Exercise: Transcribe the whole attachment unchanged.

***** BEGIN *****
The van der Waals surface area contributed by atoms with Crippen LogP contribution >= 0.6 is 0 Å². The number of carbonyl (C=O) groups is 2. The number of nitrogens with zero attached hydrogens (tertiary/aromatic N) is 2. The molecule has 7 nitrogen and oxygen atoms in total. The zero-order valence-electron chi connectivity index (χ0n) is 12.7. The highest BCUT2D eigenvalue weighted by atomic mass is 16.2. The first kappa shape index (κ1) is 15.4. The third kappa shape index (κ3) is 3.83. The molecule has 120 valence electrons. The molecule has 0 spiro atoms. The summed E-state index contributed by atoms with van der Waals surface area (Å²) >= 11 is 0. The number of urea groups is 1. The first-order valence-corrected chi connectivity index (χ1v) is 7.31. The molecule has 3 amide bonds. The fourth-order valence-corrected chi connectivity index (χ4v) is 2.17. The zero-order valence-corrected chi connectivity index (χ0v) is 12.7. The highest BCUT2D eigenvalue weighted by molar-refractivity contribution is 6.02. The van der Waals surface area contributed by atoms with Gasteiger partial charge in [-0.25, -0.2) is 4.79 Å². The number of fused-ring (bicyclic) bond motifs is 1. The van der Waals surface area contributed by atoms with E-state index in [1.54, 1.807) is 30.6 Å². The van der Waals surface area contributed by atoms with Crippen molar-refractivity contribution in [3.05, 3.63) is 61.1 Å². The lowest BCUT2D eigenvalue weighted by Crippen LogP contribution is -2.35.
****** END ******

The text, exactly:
The van der Waals surface area contributed by atoms with Crippen LogP contribution >= 0.6 is 0 Å². The number of carbonyl (C=O) groups is 2. The number of nitrogens with zero attached hydrogens (tertiary/aromatic N) is 2. The molecule has 7 nitrogen and oxygen atoms in total. The zero-order valence-electron chi connectivity index (χ0n) is 12.7. The highest BCUT2D eigenvalue weighted by atomic mass is 16.2. The first kappa shape index (κ1) is 15.4. The third kappa shape index (κ3) is 3.83. The molecule has 120 valence electrons. The molecule has 0 spiro atoms. The summed E-state index contributed by atoms with van der Waals surface area (Å²) >= 11 is 0. The number of urea groups is 1. The first-order valence-corrected chi connectivity index (χ1v) is 7.31. The molecule has 3 amide bonds. The fourth-order valence-corrected chi connectivity index (χ4v) is 2.17. The zero-order valence-corrected chi connectivity index (χ0v) is 12.7. The highest BCUT2D eigenvalue weighted by molar-refractivity contribution is 6.02. The van der Waals surface area contributed by atoms with Gasteiger partial charge in [-0.25, -0.2) is 4.79 Å². The number of fused-ring (bicyclic) bond motifs is 1. The van der Waals surface area contributed by atoms with E-state index in [1.54, 1.807) is 30.6 Å². The van der Waals surface area contributed by atoms with Crippen molar-refractivity contribution in [3.05, 3.63) is 61.1 Å². The lowest BCUT2D eigenvalue weighted by Crippen LogP contribution is -2.35.